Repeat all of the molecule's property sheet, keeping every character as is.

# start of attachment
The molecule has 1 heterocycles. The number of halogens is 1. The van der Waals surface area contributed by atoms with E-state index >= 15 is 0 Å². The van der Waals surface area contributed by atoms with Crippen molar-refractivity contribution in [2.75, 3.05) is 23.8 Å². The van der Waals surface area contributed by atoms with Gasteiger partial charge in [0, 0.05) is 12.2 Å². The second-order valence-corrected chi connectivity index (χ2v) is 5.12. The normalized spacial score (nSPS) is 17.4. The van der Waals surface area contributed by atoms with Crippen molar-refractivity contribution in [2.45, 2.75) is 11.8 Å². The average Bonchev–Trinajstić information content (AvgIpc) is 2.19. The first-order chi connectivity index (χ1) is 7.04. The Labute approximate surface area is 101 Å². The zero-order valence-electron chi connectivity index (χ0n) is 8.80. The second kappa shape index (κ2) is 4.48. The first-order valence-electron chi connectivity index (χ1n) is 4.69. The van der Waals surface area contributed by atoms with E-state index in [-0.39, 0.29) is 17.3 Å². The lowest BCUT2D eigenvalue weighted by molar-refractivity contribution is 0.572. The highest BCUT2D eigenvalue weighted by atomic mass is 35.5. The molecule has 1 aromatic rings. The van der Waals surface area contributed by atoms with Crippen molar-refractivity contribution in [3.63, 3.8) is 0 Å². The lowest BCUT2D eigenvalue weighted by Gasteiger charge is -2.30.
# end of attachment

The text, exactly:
The molecule has 1 heterocycles. The number of halogens is 1. The van der Waals surface area contributed by atoms with E-state index >= 15 is 0 Å². The van der Waals surface area contributed by atoms with Crippen molar-refractivity contribution in [2.75, 3.05) is 23.8 Å². The van der Waals surface area contributed by atoms with Gasteiger partial charge in [0, 0.05) is 12.2 Å². The second-order valence-corrected chi connectivity index (χ2v) is 5.12. The normalized spacial score (nSPS) is 17.4. The van der Waals surface area contributed by atoms with Crippen molar-refractivity contribution in [2.45, 2.75) is 11.8 Å². The average Bonchev–Trinajstić information content (AvgIpc) is 2.19. The first-order chi connectivity index (χ1) is 7.04. The Labute approximate surface area is 101 Å². The zero-order valence-electron chi connectivity index (χ0n) is 8.80. The second kappa shape index (κ2) is 4.48. The first-order valence-electron chi connectivity index (χ1n) is 4.69. The van der Waals surface area contributed by atoms with E-state index in [-0.39, 0.29) is 17.3 Å². The lowest BCUT2D eigenvalue weighted by molar-refractivity contribution is 0.572. The highest BCUT2D eigenvalue weighted by atomic mass is 35.5. The molecule has 1 aromatic rings. The van der Waals surface area contributed by atoms with Crippen molar-refractivity contribution in [3.63, 3.8) is 0 Å². The lowest BCUT2D eigenvalue weighted by Gasteiger charge is -2.30.